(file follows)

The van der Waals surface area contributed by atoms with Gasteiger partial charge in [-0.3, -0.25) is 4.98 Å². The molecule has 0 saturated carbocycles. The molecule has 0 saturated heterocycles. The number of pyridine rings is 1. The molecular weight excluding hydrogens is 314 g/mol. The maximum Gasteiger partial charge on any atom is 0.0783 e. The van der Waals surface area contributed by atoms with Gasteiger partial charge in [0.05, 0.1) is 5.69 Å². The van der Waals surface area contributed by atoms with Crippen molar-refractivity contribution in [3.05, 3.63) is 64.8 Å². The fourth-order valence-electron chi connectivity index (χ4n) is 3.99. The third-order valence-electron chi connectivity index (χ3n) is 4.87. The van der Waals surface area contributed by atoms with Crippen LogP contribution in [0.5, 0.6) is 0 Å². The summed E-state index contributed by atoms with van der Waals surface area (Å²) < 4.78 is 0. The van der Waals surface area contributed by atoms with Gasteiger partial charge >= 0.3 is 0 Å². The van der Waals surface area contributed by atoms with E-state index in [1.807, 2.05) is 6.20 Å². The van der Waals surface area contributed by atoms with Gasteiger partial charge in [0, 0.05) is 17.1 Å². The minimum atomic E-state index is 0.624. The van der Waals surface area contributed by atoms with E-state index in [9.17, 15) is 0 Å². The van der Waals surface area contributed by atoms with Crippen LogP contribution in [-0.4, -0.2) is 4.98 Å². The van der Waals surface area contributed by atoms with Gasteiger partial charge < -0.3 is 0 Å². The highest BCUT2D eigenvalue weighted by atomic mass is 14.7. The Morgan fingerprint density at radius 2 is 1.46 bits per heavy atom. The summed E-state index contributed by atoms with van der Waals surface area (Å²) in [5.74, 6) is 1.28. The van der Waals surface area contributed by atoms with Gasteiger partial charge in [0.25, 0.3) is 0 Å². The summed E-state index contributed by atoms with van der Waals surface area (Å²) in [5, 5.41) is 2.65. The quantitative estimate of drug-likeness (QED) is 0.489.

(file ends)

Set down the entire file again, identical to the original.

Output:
The van der Waals surface area contributed by atoms with Gasteiger partial charge in [-0.3, -0.25) is 4.98 Å². The molecule has 0 saturated carbocycles. The molecule has 0 saturated heterocycles. The number of pyridine rings is 1. The molecular weight excluding hydrogens is 314 g/mol. The maximum Gasteiger partial charge on any atom is 0.0783 e. The van der Waals surface area contributed by atoms with Gasteiger partial charge in [0.05, 0.1) is 5.69 Å². The van der Waals surface area contributed by atoms with Crippen molar-refractivity contribution in [3.05, 3.63) is 64.8 Å². The fourth-order valence-electron chi connectivity index (χ4n) is 3.99. The third-order valence-electron chi connectivity index (χ3n) is 4.87. The van der Waals surface area contributed by atoms with Crippen LogP contribution in [0.5, 0.6) is 0 Å². The summed E-state index contributed by atoms with van der Waals surface area (Å²) < 4.78 is 0. The van der Waals surface area contributed by atoms with Gasteiger partial charge >= 0.3 is 0 Å². The van der Waals surface area contributed by atoms with E-state index in [1.807, 2.05) is 6.20 Å². The van der Waals surface area contributed by atoms with Gasteiger partial charge in [0, 0.05) is 17.1 Å². The minimum atomic E-state index is 0.624. The van der Waals surface area contributed by atoms with E-state index in [9.17, 15) is 0 Å². The van der Waals surface area contributed by atoms with Crippen LogP contribution in [-0.4, -0.2) is 4.98 Å². The van der Waals surface area contributed by atoms with Gasteiger partial charge < -0.3 is 0 Å². The highest BCUT2D eigenvalue weighted by atomic mass is 14.7. The Morgan fingerprint density at radius 2 is 1.46 bits per heavy atom. The summed E-state index contributed by atoms with van der Waals surface area (Å²) in [5.74, 6) is 1.28. The van der Waals surface area contributed by atoms with Gasteiger partial charge in [0.25, 0.3) is 0 Å². The summed E-state index contributed by atoms with van der Waals surface area (Å²) in [5, 5.41) is 2.65. The quantitative estimate of drug-likeness (QED) is 0.489.